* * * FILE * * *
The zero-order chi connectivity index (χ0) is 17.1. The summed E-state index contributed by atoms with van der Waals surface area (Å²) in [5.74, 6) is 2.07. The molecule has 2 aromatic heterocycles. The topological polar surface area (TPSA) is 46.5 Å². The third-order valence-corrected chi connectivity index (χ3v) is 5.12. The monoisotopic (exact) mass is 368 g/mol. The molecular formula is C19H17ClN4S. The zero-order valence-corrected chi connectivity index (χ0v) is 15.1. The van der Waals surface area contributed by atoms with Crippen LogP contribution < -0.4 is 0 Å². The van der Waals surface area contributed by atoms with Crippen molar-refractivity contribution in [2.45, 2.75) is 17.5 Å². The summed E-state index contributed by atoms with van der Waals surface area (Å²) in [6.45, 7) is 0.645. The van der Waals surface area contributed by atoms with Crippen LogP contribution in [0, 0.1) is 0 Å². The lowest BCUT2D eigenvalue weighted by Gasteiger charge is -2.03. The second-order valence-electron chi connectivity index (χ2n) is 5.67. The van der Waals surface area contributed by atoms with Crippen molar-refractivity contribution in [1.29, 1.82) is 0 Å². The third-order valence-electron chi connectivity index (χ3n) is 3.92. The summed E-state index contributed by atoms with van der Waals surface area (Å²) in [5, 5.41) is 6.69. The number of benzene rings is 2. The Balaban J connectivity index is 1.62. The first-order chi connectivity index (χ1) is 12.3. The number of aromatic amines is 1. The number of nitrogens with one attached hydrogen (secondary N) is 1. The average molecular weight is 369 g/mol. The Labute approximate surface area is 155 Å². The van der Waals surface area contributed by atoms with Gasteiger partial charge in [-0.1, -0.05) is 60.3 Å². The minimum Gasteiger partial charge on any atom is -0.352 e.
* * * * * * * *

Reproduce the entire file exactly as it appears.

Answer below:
The zero-order chi connectivity index (χ0) is 17.1. The summed E-state index contributed by atoms with van der Waals surface area (Å²) in [5.74, 6) is 2.07. The molecule has 2 aromatic heterocycles. The topological polar surface area (TPSA) is 46.5 Å². The third-order valence-corrected chi connectivity index (χ3v) is 5.12. The monoisotopic (exact) mass is 368 g/mol. The molecular formula is C19H17ClN4S. The zero-order valence-corrected chi connectivity index (χ0v) is 15.1. The van der Waals surface area contributed by atoms with Crippen LogP contribution < -0.4 is 0 Å². The van der Waals surface area contributed by atoms with Crippen molar-refractivity contribution in [2.45, 2.75) is 17.5 Å². The summed E-state index contributed by atoms with van der Waals surface area (Å²) in [6.45, 7) is 0.645. The van der Waals surface area contributed by atoms with Crippen LogP contribution in [0, 0.1) is 0 Å². The lowest BCUT2D eigenvalue weighted by Gasteiger charge is -2.03. The second-order valence-electron chi connectivity index (χ2n) is 5.67. The van der Waals surface area contributed by atoms with Crippen molar-refractivity contribution in [1.29, 1.82) is 0 Å². The third-order valence-electron chi connectivity index (χ3n) is 3.92. The summed E-state index contributed by atoms with van der Waals surface area (Å²) in [5, 5.41) is 6.69. The number of benzene rings is 2. The Balaban J connectivity index is 1.62. The first-order chi connectivity index (χ1) is 12.3. The number of aromatic amines is 1. The number of nitrogens with one attached hydrogen (secondary N) is 1. The average molecular weight is 369 g/mol. The Labute approximate surface area is 155 Å². The van der Waals surface area contributed by atoms with Gasteiger partial charge in [-0.1, -0.05) is 60.3 Å². The minimum Gasteiger partial charge on any atom is -0.352 e.